• Opinion
  • September 10, 2019
  • 10 minutes
  • 0

How to take gender and health beyond ticking boxes

Opinion: Gender doesn’t just mean women. Here’s how to translate that to policymaking.

This opinion article was written by Rosemary Morgan, PhD, Johns Hopkins Bloomberg School of Public Health, Baltimore, USA. For more like this, see our health and wellbeing newsfeed. 


I’m sure you’ve heard it before: make sure you consider gender in your health policies and programmes. In many cases, this is a key requirement for funding.

It is true that scholars and advocates have been pushing for gender equality for years — and for good reason and one which should not be ignored.

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All too often gender is inaccurately believed to be synonymous with women and, therefore, policies and programmes which focus on women’s health (or women in general) are used to “tick the gender box”.

It is sometimes thought, for example, that by increasing women’s access to maternal health care, an intervention is addressing gender inequality, that women’s health policies are gender policies. What this fails to recognise is that gender is so much more than focusing on women and girls.

Women ≠ Gender

Gender — and gender inequity — affects everyone.

Gender refers to the socially constructed roles, behaviours, activities, and attributes that a given society considers appropriate for men and women and people of other genders. Gender is context specific: what it means in your context may be different from what it means in another.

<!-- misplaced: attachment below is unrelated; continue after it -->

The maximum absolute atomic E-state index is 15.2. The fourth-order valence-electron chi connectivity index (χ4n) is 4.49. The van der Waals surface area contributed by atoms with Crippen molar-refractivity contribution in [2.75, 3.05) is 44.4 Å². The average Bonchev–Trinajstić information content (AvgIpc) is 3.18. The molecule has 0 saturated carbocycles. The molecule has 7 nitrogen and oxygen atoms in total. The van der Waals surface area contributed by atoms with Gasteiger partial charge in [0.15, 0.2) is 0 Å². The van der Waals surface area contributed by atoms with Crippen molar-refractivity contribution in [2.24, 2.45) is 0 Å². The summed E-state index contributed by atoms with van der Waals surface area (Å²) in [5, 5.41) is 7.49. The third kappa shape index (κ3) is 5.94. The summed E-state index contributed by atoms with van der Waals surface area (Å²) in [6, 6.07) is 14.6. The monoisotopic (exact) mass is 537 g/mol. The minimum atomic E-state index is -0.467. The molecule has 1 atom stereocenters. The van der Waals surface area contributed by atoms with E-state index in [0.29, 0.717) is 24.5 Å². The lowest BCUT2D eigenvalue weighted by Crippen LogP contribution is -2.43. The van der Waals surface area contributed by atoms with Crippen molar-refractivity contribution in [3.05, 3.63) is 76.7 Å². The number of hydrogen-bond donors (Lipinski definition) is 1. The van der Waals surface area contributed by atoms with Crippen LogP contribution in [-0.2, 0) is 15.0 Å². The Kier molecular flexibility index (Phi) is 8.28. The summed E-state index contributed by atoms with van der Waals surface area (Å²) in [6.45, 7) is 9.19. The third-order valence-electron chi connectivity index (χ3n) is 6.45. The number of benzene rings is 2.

It is something which changes over time and differs for different groups of people depending on their age, race, income, sexuality, etc. It is not the same thing as a person’s biological sex and in some instances may differ from the sex they were assigned at birth.

While a focus on women’s health is important, it does not necessarily address determinants of gender inequality that perpetuate women and girl’s vulnerability and marginalisation

Women, men, girls, boys, and people of other genders are all affected by what society considers appropriate for men and boys and women and girls (and what this means for those who do not into each pre-defined box). Gender can have a significant impact on a person’s health, health-seeking behaviour, and access to health services, as well as the way in which health systems are structured and provided.

The roles that men and women are expected to play both within and outside the health system (such a breadwinner or homemaker), and the norms that dictate how they should act (for example, to not show emotion or to not show anger or be too direct) have negative repercussions on a person’s health and health systems experiences.

It affects whether they see a doctor, whether they have access to money to see a health provider, the type of profession they are allowed or not allowed to have, who gets to be in charge.

The spectrum of inequality

While a focus on women’s health is important, it does not necessarily address determinants of gender inequality that perpetuate women and girl’s vulnerability and marginalisation.

For example, programs “that are designed to address women’s and girls’ health typically focus on their health needs without examining how their subordinate positions in households, communities, and the larger societies in which they live contribute to their health-related behaviours, health status and outcomes.”

A health policy and programme cannot effectively address or account for gender inequality if it did not consider it while it was being developed

Equating gender with women’s health also underestimates ingrained power relations and men’s roles in perpetuating gender inequalities. As a result, men and boys are often not included within women’s health programmes.